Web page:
All Email Security Gateways, firmware versions 3.5.12 and above.
SPF is an acronym for Sender Policy Framework. SPF allows an email recipient to verify that an email message was sent from an IP address that is valid for the domain. SPF works by comparing the domain in the sender's email address with SPF records stored in DNS. This ensure that the domain owner controls the list of valid IP addresses.
To enable SPF on your Email Security Gateway, go to the Block/Accept > Sender Authentication page and set the Sender Policy Framework (SPF) option to either SPF Only or Yes. You then have the option to either tag or block emails that fail SPF inspection; Barracuda Networks recommends you tag for SPF, rather than block.
A list of IP addresses may be exempted from SPF checking with the Trusted Forwarder IP feature on either the Basic > IP Configuration or Block/Accept > Sender Authentication page. Any IP address in this list will be ignored when performing SPF checks. This may be necessary to protect against blocking valid emails redirected by email forwarding services.
The Email Security Gateway's SPF checking will perform a TXT DNS record lookup for the sender's domain and determine whether the SPF records listed there contain the IP address of the actual sending email server. SPF records can be viewed by searching for the TXT DNS record for any given domain. For example, at time of writing, the SPF record for Barracuda Networks is as follows:
barracuda.com. 3600 IN TXT "v=spf1 ptr dom=barracuda.com a:mail mx:all ip4:188.8.131.52 ip4:184.108.40.206/25 ip4:220.127.116.11/24 ip4:18.104.22.168/24 ip4:22.214.171.124/25 ip4:126.96.36.199/25 ~all"
This means that, if SPF is enabled, only senders from any of the IP addresses listed in the TXT DNS record, or any other DNS records, will pass the SPF test. These include all PTR and MX records for the domain in question as well. The last argument in the example above, ~all, means that all other IPs not found in the first several groups are not allowed to send mail using the domain of barracuda.com.
The ~ (tilde) symbol means soft fail, and, conversely, the - (dash) symbol is used to indicate an absolute or hard fail. At time of writing, the Email Security Gateway will allow soft fail SPF record entries and only block hard fail entries. This means that any illegitimate mail claiming to come from a domain whose SPF record contains the ~all option will not be blocked by the Email Security Gateway, while any illegitimate mail claiming to come from any domain whose SPF record contains the -all option will be blocked for SPF violation.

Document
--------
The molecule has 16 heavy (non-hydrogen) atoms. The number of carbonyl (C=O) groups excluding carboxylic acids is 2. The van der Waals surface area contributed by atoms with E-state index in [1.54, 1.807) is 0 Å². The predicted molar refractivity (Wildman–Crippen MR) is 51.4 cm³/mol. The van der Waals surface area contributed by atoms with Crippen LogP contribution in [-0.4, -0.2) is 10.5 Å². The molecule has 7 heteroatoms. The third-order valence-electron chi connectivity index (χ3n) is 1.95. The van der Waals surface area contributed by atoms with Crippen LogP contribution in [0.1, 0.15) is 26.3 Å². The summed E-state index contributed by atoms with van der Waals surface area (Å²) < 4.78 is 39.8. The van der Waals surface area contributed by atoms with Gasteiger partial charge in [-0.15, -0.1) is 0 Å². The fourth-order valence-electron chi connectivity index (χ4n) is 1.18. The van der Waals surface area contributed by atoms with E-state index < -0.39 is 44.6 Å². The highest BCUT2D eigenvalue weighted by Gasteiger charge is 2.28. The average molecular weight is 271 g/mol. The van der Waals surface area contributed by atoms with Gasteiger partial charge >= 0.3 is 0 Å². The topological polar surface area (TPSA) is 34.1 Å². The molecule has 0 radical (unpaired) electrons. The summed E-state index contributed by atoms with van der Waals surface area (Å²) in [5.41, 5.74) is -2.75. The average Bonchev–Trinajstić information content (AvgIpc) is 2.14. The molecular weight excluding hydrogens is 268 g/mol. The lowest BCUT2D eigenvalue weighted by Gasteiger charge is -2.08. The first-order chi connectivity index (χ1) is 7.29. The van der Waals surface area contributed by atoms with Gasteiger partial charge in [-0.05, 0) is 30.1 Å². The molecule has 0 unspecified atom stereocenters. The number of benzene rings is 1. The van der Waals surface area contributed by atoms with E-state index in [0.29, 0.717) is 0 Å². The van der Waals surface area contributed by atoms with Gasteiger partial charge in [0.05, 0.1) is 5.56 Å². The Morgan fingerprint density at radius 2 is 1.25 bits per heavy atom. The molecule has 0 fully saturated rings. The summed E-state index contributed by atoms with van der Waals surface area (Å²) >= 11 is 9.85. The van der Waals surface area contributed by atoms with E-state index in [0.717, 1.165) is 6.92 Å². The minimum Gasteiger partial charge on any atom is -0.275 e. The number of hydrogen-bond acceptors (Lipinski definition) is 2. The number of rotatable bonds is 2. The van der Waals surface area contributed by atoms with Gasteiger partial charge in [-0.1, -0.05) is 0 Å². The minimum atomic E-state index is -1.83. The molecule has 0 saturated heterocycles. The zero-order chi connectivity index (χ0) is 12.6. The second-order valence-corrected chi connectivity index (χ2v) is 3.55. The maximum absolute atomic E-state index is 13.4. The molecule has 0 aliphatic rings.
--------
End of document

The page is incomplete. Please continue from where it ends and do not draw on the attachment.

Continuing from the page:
Further more, if a domain being checked from the BSF has NO SPF record, or a neutral record.. the Email Security Gateway will NOT do anything with this.. and just pass it on.
For more information on SPF, please visit openspf.org.
Email forwarding services can cause false positive events when a domain has published SPF records. For example, take a user with a web-based email account set up to forward mail to a business email address. If that user receives an email from microsoft.com, which would then be redirected to his company email address, this would break the SPF checking on his company's email server because the sending domain is microsoft.com and the sending IP address belongs to the forwarding service (which would not be listed in microsoft.com's SPF record as an IP address allowed to send microsoft.com email).
In firmware versions 3.5.10 and 3.5.11, the SPF options are configured on the Advanced > Email Protocol page. In firmware version 3.5.12, they were moved to the Block/Accept > Sender Authentication page.
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